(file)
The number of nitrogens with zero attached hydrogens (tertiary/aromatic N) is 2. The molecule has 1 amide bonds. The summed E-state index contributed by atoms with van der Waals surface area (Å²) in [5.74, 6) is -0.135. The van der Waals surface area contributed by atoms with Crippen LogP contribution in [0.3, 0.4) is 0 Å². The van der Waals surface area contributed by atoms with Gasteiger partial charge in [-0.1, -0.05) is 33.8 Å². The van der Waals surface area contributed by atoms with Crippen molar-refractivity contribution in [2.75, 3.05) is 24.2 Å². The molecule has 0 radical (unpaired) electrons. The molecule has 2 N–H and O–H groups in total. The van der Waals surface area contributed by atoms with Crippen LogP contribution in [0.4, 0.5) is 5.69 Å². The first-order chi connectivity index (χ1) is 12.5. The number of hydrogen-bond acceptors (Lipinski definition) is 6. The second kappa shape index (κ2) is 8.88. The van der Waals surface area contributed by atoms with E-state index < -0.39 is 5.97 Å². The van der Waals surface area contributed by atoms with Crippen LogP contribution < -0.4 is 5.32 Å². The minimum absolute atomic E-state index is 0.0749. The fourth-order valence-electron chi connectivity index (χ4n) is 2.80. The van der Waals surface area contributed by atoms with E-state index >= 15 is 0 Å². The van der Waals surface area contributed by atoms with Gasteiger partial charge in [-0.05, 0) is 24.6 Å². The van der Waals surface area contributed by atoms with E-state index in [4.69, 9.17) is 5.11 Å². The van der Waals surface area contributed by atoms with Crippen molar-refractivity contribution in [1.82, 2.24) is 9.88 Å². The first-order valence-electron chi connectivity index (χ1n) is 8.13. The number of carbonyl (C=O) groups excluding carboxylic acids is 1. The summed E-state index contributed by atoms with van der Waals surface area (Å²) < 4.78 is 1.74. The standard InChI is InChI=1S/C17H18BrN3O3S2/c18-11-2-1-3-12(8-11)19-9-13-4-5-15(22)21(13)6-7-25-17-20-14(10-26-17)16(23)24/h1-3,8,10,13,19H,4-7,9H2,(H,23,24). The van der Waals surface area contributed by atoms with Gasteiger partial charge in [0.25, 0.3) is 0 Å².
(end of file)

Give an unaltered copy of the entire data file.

The number of nitrogens with zero attached hydrogens (tertiary/aromatic N) is 2. The molecule has 1 amide bonds. The summed E-state index contributed by atoms with van der Waals surface area (Å²) in [5.74, 6) is -0.135. The van der Waals surface area contributed by atoms with Crippen LogP contribution in [0.3, 0.4) is 0 Å². The van der Waals surface area contributed by atoms with Gasteiger partial charge in [-0.1, -0.05) is 33.8 Å². The van der Waals surface area contributed by atoms with Crippen molar-refractivity contribution in [2.75, 3.05) is 24.2 Å². The molecule has 0 radical (unpaired) electrons. The molecule has 2 N–H and O–H groups in total. The van der Waals surface area contributed by atoms with Crippen LogP contribution in [0.4, 0.5) is 5.69 Å². The first-order chi connectivity index (χ1) is 12.5. The number of hydrogen-bond acceptors (Lipinski definition) is 6. The second kappa shape index (κ2) is 8.88. The van der Waals surface area contributed by atoms with E-state index < -0.39 is 5.97 Å². The van der Waals surface area contributed by atoms with Crippen LogP contribution < -0.4 is 5.32 Å². The minimum absolute atomic E-state index is 0.0749. The fourth-order valence-electron chi connectivity index (χ4n) is 2.80. The van der Waals surface area contributed by atoms with E-state index >= 15 is 0 Å². The van der Waals surface area contributed by atoms with Gasteiger partial charge in [-0.05, 0) is 24.6 Å². The van der Waals surface area contributed by atoms with E-state index in [4.69, 9.17) is 5.11 Å². The van der Waals surface area contributed by atoms with Crippen molar-refractivity contribution in [1.82, 2.24) is 9.88 Å². The first-order valence-electron chi connectivity index (χ1n) is 8.13. The number of carbonyl (C=O) groups excluding carboxylic acids is 1. The summed E-state index contributed by atoms with van der Waals surface area (Å²) < 4.78 is 1.74. The standard InChI is InChI=1S/C17H18BrN3O3S2/c18-11-2-1-3-12(8-11)19-9-13-4-5-15(22)21(13)6-7-25-17-20-14(10-26-17)16(23)24/h1-3,8,10,13,19H,4-7,9H2,(H,23,24). The van der Waals surface area contributed by atoms with Gasteiger partial charge in [0.25, 0.3) is 0 Å².